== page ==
You can read about all of our transport costs, including private drivers in our more comprehensive post Sri Lanka 3 week itinerary.

Disclosure: This post contains an affiliate link, which means we may receive a commission if you click a link and book this accommodation from our site. While clicking this link won’t cost you any extra money, they will help us keep this site up and running! Thank you for your support!

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Amanda 28th March 2018 - 8:49 am

I came across your blog whilst reading about hiking with kids. What an adventure! This sounds amazing, not sure if I’m brave enough to do this in the dark, but it would certainly be an experience you would never forget.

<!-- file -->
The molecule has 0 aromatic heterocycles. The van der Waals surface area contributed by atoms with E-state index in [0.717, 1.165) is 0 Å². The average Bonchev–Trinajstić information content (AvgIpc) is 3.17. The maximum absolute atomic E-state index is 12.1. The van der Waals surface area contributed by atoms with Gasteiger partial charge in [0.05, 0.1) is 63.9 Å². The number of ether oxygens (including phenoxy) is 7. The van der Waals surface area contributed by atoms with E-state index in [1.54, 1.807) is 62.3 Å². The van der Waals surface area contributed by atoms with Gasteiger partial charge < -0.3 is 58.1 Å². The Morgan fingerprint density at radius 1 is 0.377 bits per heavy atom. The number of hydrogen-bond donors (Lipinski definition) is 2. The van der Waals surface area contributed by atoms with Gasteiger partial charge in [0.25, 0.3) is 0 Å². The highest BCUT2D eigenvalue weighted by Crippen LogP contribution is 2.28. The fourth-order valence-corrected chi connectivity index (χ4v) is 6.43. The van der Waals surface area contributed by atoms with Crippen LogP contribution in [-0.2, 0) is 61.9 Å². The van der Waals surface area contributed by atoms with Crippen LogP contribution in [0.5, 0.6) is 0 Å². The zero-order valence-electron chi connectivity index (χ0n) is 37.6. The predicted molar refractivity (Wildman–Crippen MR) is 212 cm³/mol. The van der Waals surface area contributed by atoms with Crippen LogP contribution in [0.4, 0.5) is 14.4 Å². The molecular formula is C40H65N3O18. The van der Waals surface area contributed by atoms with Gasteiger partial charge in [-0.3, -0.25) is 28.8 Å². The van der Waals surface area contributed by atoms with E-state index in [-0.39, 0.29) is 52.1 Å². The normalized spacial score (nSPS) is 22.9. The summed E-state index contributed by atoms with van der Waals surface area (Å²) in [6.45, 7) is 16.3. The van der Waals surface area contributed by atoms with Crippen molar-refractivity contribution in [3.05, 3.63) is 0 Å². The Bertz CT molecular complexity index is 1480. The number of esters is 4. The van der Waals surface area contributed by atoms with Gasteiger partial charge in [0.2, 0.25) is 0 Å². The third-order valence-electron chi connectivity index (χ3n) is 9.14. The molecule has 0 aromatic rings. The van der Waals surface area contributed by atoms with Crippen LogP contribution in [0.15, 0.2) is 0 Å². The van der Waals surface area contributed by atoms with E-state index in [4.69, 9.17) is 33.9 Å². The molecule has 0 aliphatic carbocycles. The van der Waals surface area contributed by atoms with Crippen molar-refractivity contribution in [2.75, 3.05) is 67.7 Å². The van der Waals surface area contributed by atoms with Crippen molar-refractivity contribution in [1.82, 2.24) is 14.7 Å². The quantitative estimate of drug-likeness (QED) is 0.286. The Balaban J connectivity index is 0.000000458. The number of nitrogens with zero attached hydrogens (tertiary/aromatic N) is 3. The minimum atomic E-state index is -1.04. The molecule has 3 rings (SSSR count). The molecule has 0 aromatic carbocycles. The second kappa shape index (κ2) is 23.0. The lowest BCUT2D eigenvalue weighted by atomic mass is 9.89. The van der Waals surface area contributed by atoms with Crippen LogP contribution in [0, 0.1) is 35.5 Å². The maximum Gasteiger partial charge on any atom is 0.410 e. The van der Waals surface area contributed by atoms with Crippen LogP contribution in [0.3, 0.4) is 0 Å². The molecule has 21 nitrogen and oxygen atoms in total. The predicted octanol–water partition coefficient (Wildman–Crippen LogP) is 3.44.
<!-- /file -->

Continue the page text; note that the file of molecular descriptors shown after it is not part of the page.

Mags Nixon 3rd December 2018 - 9:35 pm

Hi Amanda. It’s not too scary. Yes you do have to set off very early in the dark before the sun rises but it’s only an hour up to the top and by then the sun is beginning to rise. It’s definitely worth the climb! Take a strong head torch (!) and go with a guide if you need a little support and courage for the trail. Happy hiking 🙂

Debbie 4th March 2019 - 6:08 pm

We’re considering this over sigiriya next month, but we’ll have our 20 month old with us in a carrier, do you think it would be too difficult with her?

Mags Nixon 6th March 2019 - 3:09 pm

Hi Debbie. No I think it’s totally doable with her. Bear in mind on the last section you have to clamber up and over large boulders so at this point you might need to take her out of the carrier and pass her up with your partner. It’s truly one of the best things we did in Sri Lanka, particularly if you do it at sunrise – make sure you have a strong head torch! Have an amazing time and do let me know how you got on 🙂